Small Tweaks, Big Impact: Simple Shifts for Sustainable Weight Loss

We all know the frustration of trying to shed those stubborn pounds, especially as we age. But what if I told you that you don’t have to overhaul your entire life to lose fat and reclaim your health? In this episode, I’m sharing five simple changes you can make to your daily routine that will help you hit your weight-loss goals more sustainably. From the power of post-meal walks to the surprising impact of sleep on your waistline, these little hinges can swing big doors when it comes to your health.

I’ll also dive into the importance of monitoring your progress with the right tools and reveal the one simple habit that can boost your fat-burning potential by up to 30%. Plus, I’ll share my top five exercises for maximizing fat loss, whether you’re working out at home or at the gym. Trust me, you won’t want to miss this episode packed with practical tips and game-changing insights. Tune in now and let’s start swinging those hinges towards a healthier, happier you!


00:01:32 – Surprising benefits of a simple post-meal habit for your health and waistline
00:04:56 – How to supercharge your walking routine for maximum results
00:07:14 – The unexpected connection between your sleep habits and weight loss
00:10:37 – A powerful tool to monitor stress and combat belly fat
00:13:03 – Exercises that can transform your health and fitness
00:15:49 – Find out why this daily habit could be the key to achieving your weight loss goals
00:19:22 – The essential tracking strategies that can boost your metabolism and support healthy weight loss

Resources Mentioned in this episode

Check out the Bluetooth scales and tape measures I recommend in my Amazon storefront

Use my Eat Protein First Calculator

Track your protein & macros with Cronometer App


Download my free Resistance Training Cheat Sheet

Download my FREE Best Rest Sleep Cheat Sheet

Tape Measure

TRX Resistance Training Equipment: Free Shipping on all orders $99+

Study: Effects of a 12-week walking intervention on circulating lipid profiles and adipokines in normal weight and abdominal obese female college students 

Study: Relationship Between Sleep Quality and Quantity and Weight Loss in Women Participating in a Weight-Loss Intervention Trial

Study: Effects of circuit-based exercise programs on the body composition of elderly obese women

Study: Weighing everyday matters: Daily weighing improves weight loss and adoption of weight control behaviors

Study: Increased Hydration Can Be Associated with Weight Loss

Click Here To Read Transcript

[00:00:00] JJ: I’m JJ Virgin, PhD dropout, sorry mom, turned four time New York Times bestselling author. Yes, I’m a certified nutrition specialist, fitness hall of famer, and I speak at health conferences and trainings around the globe, but I’m driven by my insatiable [00:00:20] curiosity and love of science to keep asking questions, digging for answers, and sharing the information I uncover with as many people as I can.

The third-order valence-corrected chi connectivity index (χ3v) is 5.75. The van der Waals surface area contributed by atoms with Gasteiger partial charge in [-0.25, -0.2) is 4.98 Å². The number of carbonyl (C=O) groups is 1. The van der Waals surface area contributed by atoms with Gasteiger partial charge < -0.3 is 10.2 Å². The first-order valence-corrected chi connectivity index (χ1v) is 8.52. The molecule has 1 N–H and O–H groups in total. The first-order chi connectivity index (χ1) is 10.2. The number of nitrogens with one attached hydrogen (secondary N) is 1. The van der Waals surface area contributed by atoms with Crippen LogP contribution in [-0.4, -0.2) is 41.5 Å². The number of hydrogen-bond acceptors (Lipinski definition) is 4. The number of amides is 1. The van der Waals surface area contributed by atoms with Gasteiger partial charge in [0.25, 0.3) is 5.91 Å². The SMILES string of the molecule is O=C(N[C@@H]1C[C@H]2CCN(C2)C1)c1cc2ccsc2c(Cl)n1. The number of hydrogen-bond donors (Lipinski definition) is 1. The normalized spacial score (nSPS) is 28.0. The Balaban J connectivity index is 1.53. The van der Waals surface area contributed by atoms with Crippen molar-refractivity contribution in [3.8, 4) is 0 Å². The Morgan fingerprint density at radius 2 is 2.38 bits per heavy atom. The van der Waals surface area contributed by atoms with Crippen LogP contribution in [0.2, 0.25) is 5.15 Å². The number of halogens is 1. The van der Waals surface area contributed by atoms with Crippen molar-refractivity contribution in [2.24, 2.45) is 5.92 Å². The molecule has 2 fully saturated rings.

[00:00:27] JJ: And that’s why I created the Well Beyond 40 Podcast. To synthesize and simplify the science of health into actionable strategies to help you thrive. In each episode, we’ll talk about [00:00:40] what’s working in the world of wellness, from personalized nutrition and healing your metabolism, to healthy aging and prescriptive fitness.

[00:00:47] JJ: Join me on the journey to better health so you can love how you look and feel right now and have the energy to play full out at 100.[00:01:00]

[00:01:02] JJ: One of my favorite sayings is that little hinges swing big doors, meaning you don’t have to overhaul your entire life in order to lose fat or get your health back on track. Making simple changes to your daily routine over time will help you hit your goals sustainably so you can lose [00:01:20] fat and keep it off for good.

[00:01:22] JJ: The first one that I’d love you to incorporate is walking after your last meal. Now, I want you to get eight to twelve thousand steps in a day. The research is really clear on that. If you want to do more, great, do more. But I really want you to focus on getting some of those steps in after that [00:01:40] last meal.

[00:01:40] JJ: Because when you walk after that last meal, it’s going to lower the blood sugar response to the meal. And it is also going to help you with digestion, help you sleep better. Now I’m going to share a little study that showed two different approaches to increasing daily steps. So let’s talk about just walking more overall.

[00:01:59] JJ: [00:02:00] And this was two different groups and they wanted to see how these two different approaches to increasing your daily steps would impact body composition and metabolic health. And these were college students with obesity. So they had 32 participants and they divided them into three groups. They had the walking step goal group.[00:02:20]

[00:02:20] JJ: And they were told to, to walk 12, 000 steps every day. Then they had the walking exercise group. They were told to do 12, 000 steps a day, but three days a week they were told to walk at a faster pace. And then there was a control, a crawl group, and they were just told to keep going with what they were doing.

[00:02:37] JJ: No step goals. So they [00:02:40] tracked the number of steps each participant took daily for eight weeks. Now here’s what they found. The average daily steps didn’t differ significantly between the First and second groups, the regular group and the exercise group. However, the exercise group showed improvements in hip circumference, [00:03:00] visceral fat loss, high density lipoprotein cholesterol, HDLC, fasting glucose, and triglycerols.